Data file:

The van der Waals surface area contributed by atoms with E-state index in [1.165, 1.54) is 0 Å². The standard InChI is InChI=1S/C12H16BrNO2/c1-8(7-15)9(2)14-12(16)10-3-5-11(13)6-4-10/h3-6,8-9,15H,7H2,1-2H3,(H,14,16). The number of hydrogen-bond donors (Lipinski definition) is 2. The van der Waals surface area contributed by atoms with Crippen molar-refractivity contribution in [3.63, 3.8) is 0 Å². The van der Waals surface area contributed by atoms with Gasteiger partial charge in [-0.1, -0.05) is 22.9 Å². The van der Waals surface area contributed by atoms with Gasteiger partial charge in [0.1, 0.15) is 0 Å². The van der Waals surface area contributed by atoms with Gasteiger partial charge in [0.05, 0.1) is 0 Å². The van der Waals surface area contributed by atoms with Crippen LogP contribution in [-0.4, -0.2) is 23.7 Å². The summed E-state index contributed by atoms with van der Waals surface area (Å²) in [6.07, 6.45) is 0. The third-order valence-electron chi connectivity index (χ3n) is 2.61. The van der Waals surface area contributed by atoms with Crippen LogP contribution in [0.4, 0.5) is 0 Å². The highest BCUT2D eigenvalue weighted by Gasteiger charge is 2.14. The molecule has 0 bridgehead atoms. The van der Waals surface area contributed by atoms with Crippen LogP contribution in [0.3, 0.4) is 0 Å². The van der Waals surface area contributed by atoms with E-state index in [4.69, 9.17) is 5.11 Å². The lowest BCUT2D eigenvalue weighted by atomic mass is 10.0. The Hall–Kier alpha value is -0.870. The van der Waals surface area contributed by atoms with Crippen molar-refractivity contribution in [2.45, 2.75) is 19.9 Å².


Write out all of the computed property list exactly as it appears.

The van der Waals surface area contributed by atoms with E-state index in [1.165, 1.54) is 0 Å². The standard InChI is InChI=1S/C12H16BrNO2/c1-8(7-15)9(2)14-12(16)10-3-5-11(13)6-4-10/h3-6,8-9,15H,7H2,1-2H3,(H,14,16). The number of hydrogen-bond donors (Lipinski definition) is 2. The van der Waals surface area contributed by atoms with Crippen molar-refractivity contribution in [3.63, 3.8) is 0 Å². The van der Waals surface area contributed by atoms with Gasteiger partial charge in [-0.1, -0.05) is 22.9 Å². The van der Waals surface area contributed by atoms with Gasteiger partial charge in [0.1, 0.15) is 0 Å². The van der Waals surface area contributed by atoms with Gasteiger partial charge in [0.05, 0.1) is 0 Å². The van der Waals surface area contributed by atoms with Crippen LogP contribution in [-0.4, -0.2) is 23.7 Å². The summed E-state index contributed by atoms with van der Waals surface area (Å²) in [6.07, 6.45) is 0. The third-order valence-electron chi connectivity index (χ3n) is 2.61. The van der Waals surface area contributed by atoms with Crippen LogP contribution in [0.4, 0.5) is 0 Å². The highest BCUT2D eigenvalue weighted by Gasteiger charge is 2.14. The molecule has 0 bridgehead atoms. The van der Waals surface area contributed by atoms with Crippen LogP contribution in [0.3, 0.4) is 0 Å². The van der Waals surface area contributed by atoms with E-state index in [4.69, 9.17) is 5.11 Å². The lowest BCUT2D eigenvalue weighted by atomic mass is 10.0. The Hall–Kier alpha value is -0.870. The van der Waals surface area contributed by atoms with Crippen molar-refractivity contribution in [2.45, 2.75) is 19.9 Å².